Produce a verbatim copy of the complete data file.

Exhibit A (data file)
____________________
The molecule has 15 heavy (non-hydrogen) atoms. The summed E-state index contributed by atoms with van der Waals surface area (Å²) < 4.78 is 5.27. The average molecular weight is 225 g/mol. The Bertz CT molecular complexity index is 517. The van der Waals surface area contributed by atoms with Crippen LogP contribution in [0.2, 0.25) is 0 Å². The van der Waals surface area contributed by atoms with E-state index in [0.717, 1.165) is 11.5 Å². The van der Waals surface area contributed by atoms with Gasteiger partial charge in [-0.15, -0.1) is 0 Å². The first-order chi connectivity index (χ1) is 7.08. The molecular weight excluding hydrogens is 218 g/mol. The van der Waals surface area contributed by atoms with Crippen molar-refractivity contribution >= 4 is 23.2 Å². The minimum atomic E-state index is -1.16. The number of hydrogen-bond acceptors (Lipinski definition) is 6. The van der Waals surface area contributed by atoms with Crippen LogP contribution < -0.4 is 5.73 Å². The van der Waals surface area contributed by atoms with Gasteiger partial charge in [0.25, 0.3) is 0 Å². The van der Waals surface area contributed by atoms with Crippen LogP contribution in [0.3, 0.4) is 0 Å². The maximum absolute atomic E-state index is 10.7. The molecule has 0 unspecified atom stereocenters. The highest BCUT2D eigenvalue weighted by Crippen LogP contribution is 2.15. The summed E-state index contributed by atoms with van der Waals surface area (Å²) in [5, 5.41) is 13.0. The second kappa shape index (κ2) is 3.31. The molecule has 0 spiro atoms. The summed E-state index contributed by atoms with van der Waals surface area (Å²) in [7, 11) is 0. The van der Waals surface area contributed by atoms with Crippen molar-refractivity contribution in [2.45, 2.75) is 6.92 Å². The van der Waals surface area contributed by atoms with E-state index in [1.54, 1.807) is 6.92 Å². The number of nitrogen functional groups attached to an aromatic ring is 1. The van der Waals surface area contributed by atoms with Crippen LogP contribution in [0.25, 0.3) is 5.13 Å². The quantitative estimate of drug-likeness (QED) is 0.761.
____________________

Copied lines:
The molecule has 15 heavy (non-hydrogen) atoms. The summed E-state index contributed by atoms with van der Waals surface area (Å²) < 4.78 is 5.27. The average molecular weight is 225 g/mol. The Bertz CT molecular complexity index is 517. The van der Waals surface area contributed by atoms with Crippen LogP contribution in [0.2, 0.25) is 0 Å². The van der Waals surface area contributed by atoms with E-state index in [0.717, 1.165) is 11.5 Å². The van der Waals surface area contributed by atoms with Gasteiger partial charge in [-0.15, -0.1) is 0 Å². The first-order chi connectivity index (χ1) is 7.08. The molecular weight excluding hydrogens is 218 g/mol. The van der Waals surface area contributed by atoms with Crippen molar-refractivity contribution >= 4 is 23.2 Å². The minimum atomic E-state index is -1.16. The number of hydrogen-bond acceptors (Lipinski definition) is 6. The van der Waals surface area contributed by atoms with Crippen LogP contribution < -0.4 is 5.73 Å². The van der Waals surface area contributed by atoms with Gasteiger partial charge in [0.25, 0.3) is 0 Å². The van der Waals surface area contributed by atoms with Crippen LogP contribution in [0.3, 0.4) is 0 Å². The maximum absolute atomic E-state index is 10.7. The molecule has 0 unspecified atom stereocenters. The highest BCUT2D eigenvalue weighted by Crippen LogP contribution is 2.15. The summed E-state index contributed by atoms with van der Waals surface area (Å²) in [5, 5.41) is 13.0. The second kappa shape index (κ2) is 3.31. The molecule has 0 spiro atoms. The summed E-state index contributed by atoms with van der Waals surface area (Å²) in [7, 11) is 0. The van der Waals surface area contributed by atoms with Crippen molar-refractivity contribution in [2.45, 2.75) is 6.92 Å². The van der Waals surface area contributed by atoms with E-state index in [1.54, 1.807) is 6.92 Å². The number of nitrogen functional groups attached to an aromatic ring is 1. The van der Waals surface area contributed by atoms with Crippen LogP contribution in [0.25, 0.3) is 5.13 Å². The quantitative estimate of drug-likeness (QED) is 0.761.